Planned gifts are a thoughtful way for one to remember Meals For The Elderly and to provide for its future through careful estate planning.
Your “estate” is the sum of your assets, including property you own, insurance policies, retirement accounts, cash on hand, etc. Wealthy people may have very large estates, but even people who aren’t wealthy often have the resources to make a charitable bequest.
Below are some of the more common kinds of bequests, and some bequest language. Be sure to carefully review the terms of your will with a professional trained in handling trusts and estates.
General bequests are legacies left to certain people or causes that come from the general value of the estate, and are made by designating a specific dollar amount, a particular asset or a fixed percentage of your estate to the cause of your choice.
General bequest language:
"I give, devise, and bequeath to Meals For The Elderly located at 310 East Houston Harte, San Angelo, Texas, the sum of $________(or a description of the specific asset), for its general purposes."
Residuary bequests are made when you intend to leave the remainder (or a portion) of your assets after other terms of the will have been satisfied.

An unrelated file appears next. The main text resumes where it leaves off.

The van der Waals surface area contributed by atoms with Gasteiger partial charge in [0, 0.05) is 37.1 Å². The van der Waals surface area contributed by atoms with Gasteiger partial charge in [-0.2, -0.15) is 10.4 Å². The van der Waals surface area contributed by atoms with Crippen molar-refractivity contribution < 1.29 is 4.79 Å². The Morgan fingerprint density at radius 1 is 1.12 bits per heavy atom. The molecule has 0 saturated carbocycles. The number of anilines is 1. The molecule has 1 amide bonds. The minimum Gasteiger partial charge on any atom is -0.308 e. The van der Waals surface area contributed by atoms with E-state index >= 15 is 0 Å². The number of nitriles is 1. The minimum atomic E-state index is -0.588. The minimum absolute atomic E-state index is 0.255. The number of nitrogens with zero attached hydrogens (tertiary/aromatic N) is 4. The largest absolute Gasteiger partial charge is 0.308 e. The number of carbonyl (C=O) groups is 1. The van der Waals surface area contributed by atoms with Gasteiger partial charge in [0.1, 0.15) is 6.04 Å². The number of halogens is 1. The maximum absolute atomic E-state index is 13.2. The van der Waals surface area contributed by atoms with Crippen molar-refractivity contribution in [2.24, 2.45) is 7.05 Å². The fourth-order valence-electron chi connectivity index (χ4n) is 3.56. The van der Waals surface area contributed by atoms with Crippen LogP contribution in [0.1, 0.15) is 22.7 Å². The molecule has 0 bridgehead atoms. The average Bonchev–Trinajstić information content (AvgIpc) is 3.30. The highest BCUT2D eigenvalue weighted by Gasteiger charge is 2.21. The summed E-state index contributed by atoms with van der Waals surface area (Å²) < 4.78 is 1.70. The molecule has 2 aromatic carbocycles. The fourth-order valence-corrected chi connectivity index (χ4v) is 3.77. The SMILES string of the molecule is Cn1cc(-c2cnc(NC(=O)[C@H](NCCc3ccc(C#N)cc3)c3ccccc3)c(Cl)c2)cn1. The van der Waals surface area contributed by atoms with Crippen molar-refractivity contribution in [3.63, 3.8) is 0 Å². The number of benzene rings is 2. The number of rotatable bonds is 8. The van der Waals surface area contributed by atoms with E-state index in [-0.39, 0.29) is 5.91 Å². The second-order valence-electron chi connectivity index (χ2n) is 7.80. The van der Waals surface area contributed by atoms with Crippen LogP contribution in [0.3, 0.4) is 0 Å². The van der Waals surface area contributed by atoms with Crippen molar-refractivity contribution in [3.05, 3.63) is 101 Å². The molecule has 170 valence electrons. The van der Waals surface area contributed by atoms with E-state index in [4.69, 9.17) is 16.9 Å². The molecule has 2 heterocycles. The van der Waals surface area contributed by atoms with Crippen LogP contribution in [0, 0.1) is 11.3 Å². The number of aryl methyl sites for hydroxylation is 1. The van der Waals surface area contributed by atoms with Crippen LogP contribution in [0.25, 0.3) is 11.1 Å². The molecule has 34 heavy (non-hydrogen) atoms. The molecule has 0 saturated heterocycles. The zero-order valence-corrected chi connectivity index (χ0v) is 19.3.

Residuary bequest language:
"All the rest, residue, and remainder of my estate (or specify a portion), both real and personal, I give to Meals For The Elderly, located at 310 East Houston Harte, San Angelo, Texas, for its general purposes."
Contingency bequests allow you to leave a portion of your estate to a particular charity if your named beneficiary does not survive you.
Contingency bequest language:
"I devise and bequeath the residue of the property, real and personal and wherever situated, owned by me at my death, to (name of beneficiary), if (she/he) survives me. If (name of beneficiary) does not survive me, I devise and bequeath my residuary estate to Meals For The Elderly, located at 310 East Houston Harte, San Angelo, Texas, for its general purposes."
Planned Giving can take many other forms: Charitable Gift Annuities, Charitable Remainder Trusts, Life Insurance, and Charitable Bequests.
Collectibles, such as art, jewelry, antiques, and other items of personal property make excellent gifts to the Meals For The Elderly.
Gifts made to the Meals For The Elderly in cash or by personal check are among the most common ways to contribute. A cash gift provides you with an established value for federal income tax purposes.
Wills & Estate Giving
Giving through your Will can be a convenient way to leave a lasting legacy to benefit Meals For The Elderly. The testamentary gift under your Will may be in the form of a specific dollar amount, a percentage of your estate, or a stream of income from a testamentary trust.
The gift of a home, farm, ranch, unimproved land, or commercial property to the Meals For The Elderly Endowment Fund may be an attractive option. You may even give a remainder interest in this property to the Meals For The Elderly Endowment Fund, receive a charitable contribution deduction for federal income tax purposes, and retain the right to use and maintain the property for your lifetime, and use the income in produces.